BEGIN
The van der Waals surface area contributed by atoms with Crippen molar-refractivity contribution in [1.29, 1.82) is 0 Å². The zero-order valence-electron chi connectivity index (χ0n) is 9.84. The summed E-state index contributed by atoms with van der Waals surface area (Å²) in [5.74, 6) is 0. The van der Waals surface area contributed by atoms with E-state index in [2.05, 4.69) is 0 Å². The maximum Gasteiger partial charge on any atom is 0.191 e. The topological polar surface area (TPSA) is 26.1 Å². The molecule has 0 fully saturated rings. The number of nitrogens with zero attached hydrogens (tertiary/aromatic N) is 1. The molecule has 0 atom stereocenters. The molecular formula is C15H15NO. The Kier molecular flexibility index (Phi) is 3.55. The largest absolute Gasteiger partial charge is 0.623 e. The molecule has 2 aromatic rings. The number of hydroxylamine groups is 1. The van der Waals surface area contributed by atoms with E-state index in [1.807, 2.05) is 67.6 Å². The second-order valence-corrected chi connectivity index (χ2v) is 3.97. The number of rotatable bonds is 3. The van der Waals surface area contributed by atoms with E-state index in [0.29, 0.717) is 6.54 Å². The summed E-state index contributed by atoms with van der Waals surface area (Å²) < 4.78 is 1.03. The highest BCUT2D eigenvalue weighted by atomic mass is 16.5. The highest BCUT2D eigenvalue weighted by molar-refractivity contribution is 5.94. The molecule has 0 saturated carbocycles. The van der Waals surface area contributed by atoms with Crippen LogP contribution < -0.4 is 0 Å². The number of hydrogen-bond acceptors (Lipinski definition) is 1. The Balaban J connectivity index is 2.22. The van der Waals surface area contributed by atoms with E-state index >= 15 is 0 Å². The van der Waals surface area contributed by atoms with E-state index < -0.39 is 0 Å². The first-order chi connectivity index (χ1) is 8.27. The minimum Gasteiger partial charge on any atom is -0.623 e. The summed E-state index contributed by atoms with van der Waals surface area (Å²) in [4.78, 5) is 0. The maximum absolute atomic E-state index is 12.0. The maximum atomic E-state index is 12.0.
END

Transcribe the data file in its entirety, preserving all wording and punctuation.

The van der Waals surface area contributed by atoms with Crippen molar-refractivity contribution in [1.29, 1.82) is 0 Å². The zero-order valence-electron chi connectivity index (χ0n) is 9.84. The summed E-state index contributed by atoms with van der Waals surface area (Å²) in [5.74, 6) is 0. The van der Waals surface area contributed by atoms with E-state index in [2.05, 4.69) is 0 Å². The maximum Gasteiger partial charge on any atom is 0.191 e. The topological polar surface area (TPSA) is 26.1 Å². The molecule has 0 fully saturated rings. The number of nitrogens with zero attached hydrogens (tertiary/aromatic N) is 1. The molecule has 0 atom stereocenters. The molecular formula is C15H15NO. The Kier molecular flexibility index (Phi) is 3.55. The largest absolute Gasteiger partial charge is 0.623 e. The molecule has 2 aromatic rings. The number of hydroxylamine groups is 1. The van der Waals surface area contributed by atoms with E-state index in [1.807, 2.05) is 67.6 Å². The second-order valence-corrected chi connectivity index (χ2v) is 3.97. The number of rotatable bonds is 3. The van der Waals surface area contributed by atoms with E-state index in [0.29, 0.717) is 6.54 Å². The summed E-state index contributed by atoms with van der Waals surface area (Å²) < 4.78 is 1.03. The highest BCUT2D eigenvalue weighted by atomic mass is 16.5. The highest BCUT2D eigenvalue weighted by molar-refractivity contribution is 5.94. The molecule has 0 saturated carbocycles. The van der Waals surface area contributed by atoms with Crippen LogP contribution < -0.4 is 0 Å². The number of hydrogen-bond acceptors (Lipinski definition) is 1. The Balaban J connectivity index is 2.22. The van der Waals surface area contributed by atoms with E-state index >= 15 is 0 Å². The van der Waals surface area contributed by atoms with E-state index < -0.39 is 0 Å². The first-order chi connectivity index (χ1) is 8.27. The minimum Gasteiger partial charge on any atom is -0.623 e. The summed E-state index contributed by atoms with van der Waals surface area (Å²) in [4.78, 5) is 0. The maximum absolute atomic E-state index is 12.0. The maximum atomic E-state index is 12.0.